WASHINGTON – Gregory J. Slavonic, performing the duties of Under Secretary of the Navy, made his first visit to North Africa while serving in this capacity Nov. 8-12.
Slavonic traveled to Egypt and Tunisia to advance defense objectives pertaining to maritime domain awareness, maritime security and global power competition with two key partners in the region.
Slavonic’s first stop was in Egypt where he met with top U.S. and Egyptian officials, including U.S. Ambassador to Egypt Jonathan Cohen and the Commander of the Egyptian Navy Vice Admiral Ahmed Khaled Hassan Said Ahmed.
“We value our strategic partnership with Egypt, which is based on shared security interests and a desire to strengthen stability in the region. This administration places a high priority on the U.S. — Egypt relationship,” said Slavonic.
While speaking with Khaled at the Ras el Tin Navy Base, Slavonic highlighted how the two countries continue to work together and the appreciation he has for Egypt’s continued participation in exercises such as Bright Star, Eagle Salute and Eagle Response, which aim to enhance interoperability and war-fighting readiness, fortify military-to-military relationships, and advance operational capabilities of all participating units.
“The Egyptian Navy is a valued partner in the region. It is critical that we continue to work together to maintain freedom of navigation as one of our top priorities,” said Slavonic.
During his time in Egypt, the secretary also met with senior military officials from the Ministry of Defense and made a visit to the Suez Canal Authority, viewing the new marine port and transit building.
In Tunisia, Slavonic participated in a Veteran’s Day Wreath-Laying Ceremony, alongside U.S. Ambassador to Tunisia Donald Blome, at the North Africa American Cemetery.
Dedicated in 1960, the 27-acre cemetery is the resting place for 2,841 U.S. military personnel. The cemetery also includes a Wall of the Missing, upon which are inscribed the names of 3,724 individuals who are missing in action. Most of those buried at the North Africa American Cemetery or those memorialized on the Wall of the Missing lost their lives while conducting military activities ranging from North Africa to the Persian Gulf during World War II.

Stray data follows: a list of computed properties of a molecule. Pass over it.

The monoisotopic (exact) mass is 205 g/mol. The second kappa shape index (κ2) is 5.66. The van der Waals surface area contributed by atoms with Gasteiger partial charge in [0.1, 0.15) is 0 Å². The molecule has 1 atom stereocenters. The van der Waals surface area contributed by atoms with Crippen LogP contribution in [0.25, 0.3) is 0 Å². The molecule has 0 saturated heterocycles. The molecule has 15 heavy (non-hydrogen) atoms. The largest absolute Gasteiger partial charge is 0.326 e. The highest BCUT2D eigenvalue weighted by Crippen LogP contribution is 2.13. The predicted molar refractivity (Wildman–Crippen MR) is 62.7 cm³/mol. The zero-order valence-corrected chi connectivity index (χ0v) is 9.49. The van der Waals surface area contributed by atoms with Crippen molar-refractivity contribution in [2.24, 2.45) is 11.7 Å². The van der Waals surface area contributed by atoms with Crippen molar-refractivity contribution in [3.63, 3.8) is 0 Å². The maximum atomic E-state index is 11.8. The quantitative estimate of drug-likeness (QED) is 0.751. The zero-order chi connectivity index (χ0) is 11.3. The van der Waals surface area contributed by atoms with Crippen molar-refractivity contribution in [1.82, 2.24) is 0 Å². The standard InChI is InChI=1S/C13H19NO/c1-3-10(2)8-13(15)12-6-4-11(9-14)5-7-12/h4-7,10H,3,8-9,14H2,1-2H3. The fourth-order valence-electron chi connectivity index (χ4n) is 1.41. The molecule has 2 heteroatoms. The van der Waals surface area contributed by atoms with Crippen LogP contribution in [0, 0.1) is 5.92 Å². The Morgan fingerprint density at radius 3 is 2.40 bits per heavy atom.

““It was an honor to be in Tunisia on Veteran’s Day, to lay a wreath at the North Africa American Cemetery, the final resting place of thousands of young Americans whose sacrifices helped open the door for the allied victory in World War II,” said Slavonic. “It is vital that we recognize the brave men and women who have served and are continuing to service their country, leading with character, courage, competence, conviction and commitment.”
In addition to participating in the Veteran’s Day ceremony, Slavonic and Blome also discussed U.S.-Tunisian bilateral efforts.
While in Tunisia, Slavonic also traveled to La Pecherie Naval Base where he met with Tunisian Navy Chief of Staff, Rear Adm. Adel Jehane and other senior Navy leaders to discuss increased engagement opportunities with the Tunisian Naval Forces. Other meetings included a visit to the Presidential Palace, meeting with Tunisian National Security Advisor Abderraouf Atallah and senior members of the Tunisian Air Force.
To conclude the visit, Slavonic spoke at the Tunisian Senior War College to share his perspective on maritime security in the Mediterranean.
“One of the foundational pillars of our National Defense Strategy is to cultivate a robust constellation of allies and partners,” said Slavonic. “We’re looking to work alongside our partner nations forces, leveraging our different experiences and capabilities to uphold the rules-based international order that benefits us all.”
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